4:30 PM, Tuesday, July 17
U.S. Capitol, Room HC-6
Rachna Choudhry, National Partnership for Women & Families
Linda Meric, 9to5
Vicky Lovell, PhD, Employment and Work/Life Programs, Institute for Women’s Policy Research
Thomas Shellabarger, U.S. Conference of Catholic Bishops
Sonya Mehta, Co-Director, Young Workers United, San Francisco
Greg Asay, San Francisco Office of Labor Standards Enforcement (OLSE)
Karen Minatelli, DC Employment Justice Center
Jen Kern, Living Wage Resource Center, ACORN
In March, Senator Edward M. Kennedy and Representative Rosa L. DeLauro introduced the Healthy Families Act, to give paid sick days to millions of workers so they no longer have to choose between a paycheck and recovery when they get sick or a family member needs care. The bill would require employers with 15 or more employees to provide seven paid sick days to address an employee’s short-term medical needs or those of his or her family.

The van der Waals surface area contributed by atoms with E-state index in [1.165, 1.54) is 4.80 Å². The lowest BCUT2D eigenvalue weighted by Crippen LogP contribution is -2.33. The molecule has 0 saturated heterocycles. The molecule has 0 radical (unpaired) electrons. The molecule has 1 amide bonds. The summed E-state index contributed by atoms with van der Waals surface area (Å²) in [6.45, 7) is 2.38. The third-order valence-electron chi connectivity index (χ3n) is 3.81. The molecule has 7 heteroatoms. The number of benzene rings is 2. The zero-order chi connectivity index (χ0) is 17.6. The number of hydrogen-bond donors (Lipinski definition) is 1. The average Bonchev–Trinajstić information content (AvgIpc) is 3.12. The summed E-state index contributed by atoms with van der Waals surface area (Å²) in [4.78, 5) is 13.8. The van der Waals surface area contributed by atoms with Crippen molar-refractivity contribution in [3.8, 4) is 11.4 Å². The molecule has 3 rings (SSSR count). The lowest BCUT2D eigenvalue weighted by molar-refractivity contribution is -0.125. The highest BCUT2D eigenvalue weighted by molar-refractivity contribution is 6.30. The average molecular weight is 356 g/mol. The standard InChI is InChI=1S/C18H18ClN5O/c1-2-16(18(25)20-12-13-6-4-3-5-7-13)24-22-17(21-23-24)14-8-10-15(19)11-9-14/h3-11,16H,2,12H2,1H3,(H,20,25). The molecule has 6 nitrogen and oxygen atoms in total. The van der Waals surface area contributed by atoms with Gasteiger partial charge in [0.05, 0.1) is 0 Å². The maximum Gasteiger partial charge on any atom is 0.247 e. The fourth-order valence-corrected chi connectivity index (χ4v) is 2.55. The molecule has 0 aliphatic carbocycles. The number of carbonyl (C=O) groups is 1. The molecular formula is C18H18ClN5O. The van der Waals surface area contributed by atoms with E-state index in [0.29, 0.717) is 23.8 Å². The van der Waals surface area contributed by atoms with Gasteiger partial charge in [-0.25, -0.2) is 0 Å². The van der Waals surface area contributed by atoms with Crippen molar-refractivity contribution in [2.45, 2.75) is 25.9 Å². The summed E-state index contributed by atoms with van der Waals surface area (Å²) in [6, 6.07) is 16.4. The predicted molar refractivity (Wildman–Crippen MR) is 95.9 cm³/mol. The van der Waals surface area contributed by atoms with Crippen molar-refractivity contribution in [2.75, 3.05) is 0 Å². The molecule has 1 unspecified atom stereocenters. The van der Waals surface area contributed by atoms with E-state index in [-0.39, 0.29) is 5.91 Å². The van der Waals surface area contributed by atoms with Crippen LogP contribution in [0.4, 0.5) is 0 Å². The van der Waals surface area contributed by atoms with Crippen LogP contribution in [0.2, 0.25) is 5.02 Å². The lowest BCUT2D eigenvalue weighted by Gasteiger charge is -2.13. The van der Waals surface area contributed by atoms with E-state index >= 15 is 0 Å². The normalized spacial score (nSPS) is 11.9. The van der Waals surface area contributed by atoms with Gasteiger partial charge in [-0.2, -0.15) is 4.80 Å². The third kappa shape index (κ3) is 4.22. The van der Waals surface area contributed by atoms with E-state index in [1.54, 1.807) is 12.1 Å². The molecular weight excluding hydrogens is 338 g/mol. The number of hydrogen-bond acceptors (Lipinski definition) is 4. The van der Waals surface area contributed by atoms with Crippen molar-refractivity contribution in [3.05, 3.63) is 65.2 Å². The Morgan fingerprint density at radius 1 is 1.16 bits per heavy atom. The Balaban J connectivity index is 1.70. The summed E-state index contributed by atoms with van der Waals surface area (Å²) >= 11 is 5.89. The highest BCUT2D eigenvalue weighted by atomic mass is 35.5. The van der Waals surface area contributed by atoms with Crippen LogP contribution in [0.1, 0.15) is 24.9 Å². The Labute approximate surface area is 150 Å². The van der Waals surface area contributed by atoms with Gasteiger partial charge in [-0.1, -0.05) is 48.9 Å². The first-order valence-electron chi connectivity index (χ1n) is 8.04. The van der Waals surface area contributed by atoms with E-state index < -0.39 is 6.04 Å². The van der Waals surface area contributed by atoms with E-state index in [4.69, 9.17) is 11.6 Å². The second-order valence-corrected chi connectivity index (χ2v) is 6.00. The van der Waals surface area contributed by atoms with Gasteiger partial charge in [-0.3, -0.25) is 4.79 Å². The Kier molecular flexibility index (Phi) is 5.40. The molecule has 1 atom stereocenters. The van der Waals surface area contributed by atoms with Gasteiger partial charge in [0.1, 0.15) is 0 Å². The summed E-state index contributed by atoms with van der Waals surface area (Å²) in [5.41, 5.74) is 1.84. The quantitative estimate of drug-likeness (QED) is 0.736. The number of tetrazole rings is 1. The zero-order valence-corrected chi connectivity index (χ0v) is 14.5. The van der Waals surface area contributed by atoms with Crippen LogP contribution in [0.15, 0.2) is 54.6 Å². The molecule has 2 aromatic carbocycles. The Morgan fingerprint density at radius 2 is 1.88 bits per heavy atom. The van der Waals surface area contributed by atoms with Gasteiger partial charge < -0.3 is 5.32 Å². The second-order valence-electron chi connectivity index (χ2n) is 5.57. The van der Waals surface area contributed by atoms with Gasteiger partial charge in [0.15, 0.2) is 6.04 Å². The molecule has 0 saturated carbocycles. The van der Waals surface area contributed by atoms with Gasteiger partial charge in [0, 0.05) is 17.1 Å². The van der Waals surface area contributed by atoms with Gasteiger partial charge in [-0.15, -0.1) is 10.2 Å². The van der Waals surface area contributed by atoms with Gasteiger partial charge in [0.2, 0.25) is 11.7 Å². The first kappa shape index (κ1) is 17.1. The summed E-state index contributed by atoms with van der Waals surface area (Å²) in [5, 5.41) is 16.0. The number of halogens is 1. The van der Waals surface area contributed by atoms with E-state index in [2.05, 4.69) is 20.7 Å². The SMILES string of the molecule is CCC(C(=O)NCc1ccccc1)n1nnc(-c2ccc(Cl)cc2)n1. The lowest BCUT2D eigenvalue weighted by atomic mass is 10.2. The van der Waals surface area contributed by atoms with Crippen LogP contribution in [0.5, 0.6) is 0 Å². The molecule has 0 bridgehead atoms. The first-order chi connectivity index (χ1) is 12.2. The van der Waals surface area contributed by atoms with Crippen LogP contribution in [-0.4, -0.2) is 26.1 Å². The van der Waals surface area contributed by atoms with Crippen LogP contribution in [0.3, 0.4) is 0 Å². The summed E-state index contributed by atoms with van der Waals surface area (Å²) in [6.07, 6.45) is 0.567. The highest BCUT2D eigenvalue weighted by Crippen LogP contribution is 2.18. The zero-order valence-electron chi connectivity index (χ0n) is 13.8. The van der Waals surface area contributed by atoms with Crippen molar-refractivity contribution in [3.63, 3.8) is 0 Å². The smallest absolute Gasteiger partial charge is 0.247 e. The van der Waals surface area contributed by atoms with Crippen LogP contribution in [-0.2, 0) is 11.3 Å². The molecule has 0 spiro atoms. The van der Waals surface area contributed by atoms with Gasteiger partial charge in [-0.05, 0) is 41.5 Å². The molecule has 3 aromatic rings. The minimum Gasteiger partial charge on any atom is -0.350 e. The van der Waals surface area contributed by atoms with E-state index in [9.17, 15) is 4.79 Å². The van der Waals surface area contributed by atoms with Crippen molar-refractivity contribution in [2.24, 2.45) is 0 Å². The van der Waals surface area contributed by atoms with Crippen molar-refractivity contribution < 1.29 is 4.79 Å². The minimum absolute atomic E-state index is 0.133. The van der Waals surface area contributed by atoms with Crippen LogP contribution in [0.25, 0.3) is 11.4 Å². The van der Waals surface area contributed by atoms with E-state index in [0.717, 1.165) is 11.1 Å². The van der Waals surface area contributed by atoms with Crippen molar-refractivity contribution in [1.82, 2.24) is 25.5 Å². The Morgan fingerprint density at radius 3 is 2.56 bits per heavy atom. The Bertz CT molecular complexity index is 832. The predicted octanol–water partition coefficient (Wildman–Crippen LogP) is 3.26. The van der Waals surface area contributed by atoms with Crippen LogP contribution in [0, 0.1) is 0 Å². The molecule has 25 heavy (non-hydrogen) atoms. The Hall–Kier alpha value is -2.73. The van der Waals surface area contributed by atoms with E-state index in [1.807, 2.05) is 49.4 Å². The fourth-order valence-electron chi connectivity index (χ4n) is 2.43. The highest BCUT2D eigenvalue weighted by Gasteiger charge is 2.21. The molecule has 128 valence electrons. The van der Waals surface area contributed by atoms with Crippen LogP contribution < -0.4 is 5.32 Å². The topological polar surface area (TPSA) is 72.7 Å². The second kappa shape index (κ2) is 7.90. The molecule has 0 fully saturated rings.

San Francisco voters overwhelmingly approved the country’s first paid sick days ordinance last November. Since January of 2007, paid sick day bills have been introduced in legislatures in Connecticut, Florida, Maine, Maryland, Massachusetts, Minnesota, Missouri, North Carolina and Vermont, and before the D.C. City Council.
Tuesday’s briefing is open to media
The National Partnership for Women & Families is a nonprofit, nonpartisan advocacy group dedicated to promoting fairness in the workplace, access to quality health care and policies that help women and men meet the dual demands of work and family. More information is available at www.NationalPartnership.org.